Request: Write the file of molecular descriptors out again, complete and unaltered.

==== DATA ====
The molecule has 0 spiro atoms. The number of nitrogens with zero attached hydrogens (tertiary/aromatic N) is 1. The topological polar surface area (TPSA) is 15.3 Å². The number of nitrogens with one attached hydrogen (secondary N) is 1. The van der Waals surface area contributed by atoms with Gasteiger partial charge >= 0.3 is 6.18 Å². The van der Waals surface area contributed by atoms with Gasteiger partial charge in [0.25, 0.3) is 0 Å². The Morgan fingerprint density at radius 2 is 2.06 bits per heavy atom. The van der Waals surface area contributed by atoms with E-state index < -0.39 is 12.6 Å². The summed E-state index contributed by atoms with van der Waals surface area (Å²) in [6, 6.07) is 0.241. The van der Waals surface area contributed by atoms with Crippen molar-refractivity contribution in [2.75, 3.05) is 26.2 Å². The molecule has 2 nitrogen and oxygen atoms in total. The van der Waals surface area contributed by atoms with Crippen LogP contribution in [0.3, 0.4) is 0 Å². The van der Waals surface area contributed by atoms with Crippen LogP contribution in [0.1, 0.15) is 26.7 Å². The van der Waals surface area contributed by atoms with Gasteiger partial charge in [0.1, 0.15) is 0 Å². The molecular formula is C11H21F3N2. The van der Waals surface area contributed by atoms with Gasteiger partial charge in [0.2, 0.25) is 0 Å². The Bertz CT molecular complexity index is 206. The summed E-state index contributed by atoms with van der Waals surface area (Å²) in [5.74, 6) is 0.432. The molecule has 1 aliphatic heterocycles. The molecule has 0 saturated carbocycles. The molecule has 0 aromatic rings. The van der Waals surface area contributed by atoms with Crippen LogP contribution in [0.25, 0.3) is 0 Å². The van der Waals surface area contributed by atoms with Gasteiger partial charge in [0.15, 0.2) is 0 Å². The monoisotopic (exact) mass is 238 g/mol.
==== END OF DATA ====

The molecule has 0 spiro atoms. The number of nitrogens with zero attached hydrogens (tertiary/aromatic N) is 1. The topological polar surface area (TPSA) is 15.3 Å². The number of nitrogens with one attached hydrogen (secondary N) is 1. The van der Waals surface area contributed by atoms with Gasteiger partial charge >= 0.3 is 6.18 Å². The van der Waals surface area contributed by atoms with Gasteiger partial charge in [0.25, 0.3) is 0 Å². The Morgan fingerprint density at radius 2 is 2.06 bits per heavy atom. The van der Waals surface area contributed by atoms with E-state index < -0.39 is 12.6 Å². The summed E-state index contributed by atoms with van der Waals surface area (Å²) in [6, 6.07) is 0.241. The van der Waals surface area contributed by atoms with Crippen molar-refractivity contribution in [2.75, 3.05) is 26.2 Å². The molecule has 2 nitrogen and oxygen atoms in total. The van der Waals surface area contributed by atoms with Crippen LogP contribution in [0.3, 0.4) is 0 Å². The van der Waals surface area contributed by atoms with Crippen LogP contribution in [0.1, 0.15) is 26.7 Å². The van der Waals surface area contributed by atoms with Gasteiger partial charge in [0.1, 0.15) is 0 Å². The molecular formula is C11H21F3N2. The van der Waals surface area contributed by atoms with Gasteiger partial charge in [0.2, 0.25) is 0 Å². The Bertz CT molecular complexity index is 206. The summed E-state index contributed by atoms with van der Waals surface area (Å²) in [5.74, 6) is 0.432. The molecule has 1 aliphatic heterocycles. The molecule has 0 saturated carbocycles. The molecule has 0 aromatic rings. The van der Waals surface area contributed by atoms with Crippen LogP contribution in [0.25, 0.3) is 0 Å². The van der Waals surface area contributed by atoms with Gasteiger partial charge in [0.15, 0.2) is 0 Å². The monoisotopic (exact) mass is 238 g/mol.